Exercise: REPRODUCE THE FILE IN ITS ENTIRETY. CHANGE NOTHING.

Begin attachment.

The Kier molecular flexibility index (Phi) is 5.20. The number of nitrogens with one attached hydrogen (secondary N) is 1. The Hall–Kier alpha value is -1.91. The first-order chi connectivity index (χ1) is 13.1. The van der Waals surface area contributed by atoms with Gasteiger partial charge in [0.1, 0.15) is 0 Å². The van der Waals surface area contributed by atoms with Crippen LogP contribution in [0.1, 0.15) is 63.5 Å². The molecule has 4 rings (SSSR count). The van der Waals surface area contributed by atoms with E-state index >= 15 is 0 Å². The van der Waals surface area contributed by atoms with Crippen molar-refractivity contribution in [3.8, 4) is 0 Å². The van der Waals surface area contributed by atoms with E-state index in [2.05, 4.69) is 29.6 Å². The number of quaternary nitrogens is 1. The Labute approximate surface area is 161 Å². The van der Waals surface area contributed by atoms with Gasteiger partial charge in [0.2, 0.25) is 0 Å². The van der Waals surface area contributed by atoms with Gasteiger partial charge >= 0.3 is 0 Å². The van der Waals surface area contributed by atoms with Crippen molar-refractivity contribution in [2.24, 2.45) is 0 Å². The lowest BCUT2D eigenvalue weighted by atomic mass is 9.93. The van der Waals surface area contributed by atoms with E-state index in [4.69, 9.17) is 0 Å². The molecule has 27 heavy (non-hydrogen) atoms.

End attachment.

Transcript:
The Kier molecular flexibility index (Phi) is 5.20. The number of nitrogens with one attached hydrogen (secondary N) is 1. The Hall–Kier alpha value is -1.91. The first-order chi connectivity index (χ1) is 13.1. The van der Waals surface area contributed by atoms with Gasteiger partial charge in [0.1, 0.15) is 0 Å². The van der Waals surface area contributed by atoms with Crippen LogP contribution in [0.1, 0.15) is 63.5 Å². The molecule has 4 rings (SSSR count). The van der Waals surface area contributed by atoms with E-state index >= 15 is 0 Å². The van der Waals surface area contributed by atoms with Crippen molar-refractivity contribution in [3.8, 4) is 0 Å². The van der Waals surface area contributed by atoms with E-state index in [2.05, 4.69) is 29.6 Å². The number of quaternary nitrogens is 1. The Labute approximate surface area is 161 Å². The van der Waals surface area contributed by atoms with Gasteiger partial charge in [0.2, 0.25) is 0 Å². The van der Waals surface area contributed by atoms with Gasteiger partial charge >= 0.3 is 0 Å². The van der Waals surface area contributed by atoms with Crippen molar-refractivity contribution in [2.24, 2.45) is 0 Å². The lowest BCUT2D eigenvalue weighted by atomic mass is 9.93. The van der Waals surface area contributed by atoms with E-state index in [4.69, 9.17) is 0 Å². The molecule has 27 heavy (non-hydrogen) atoms.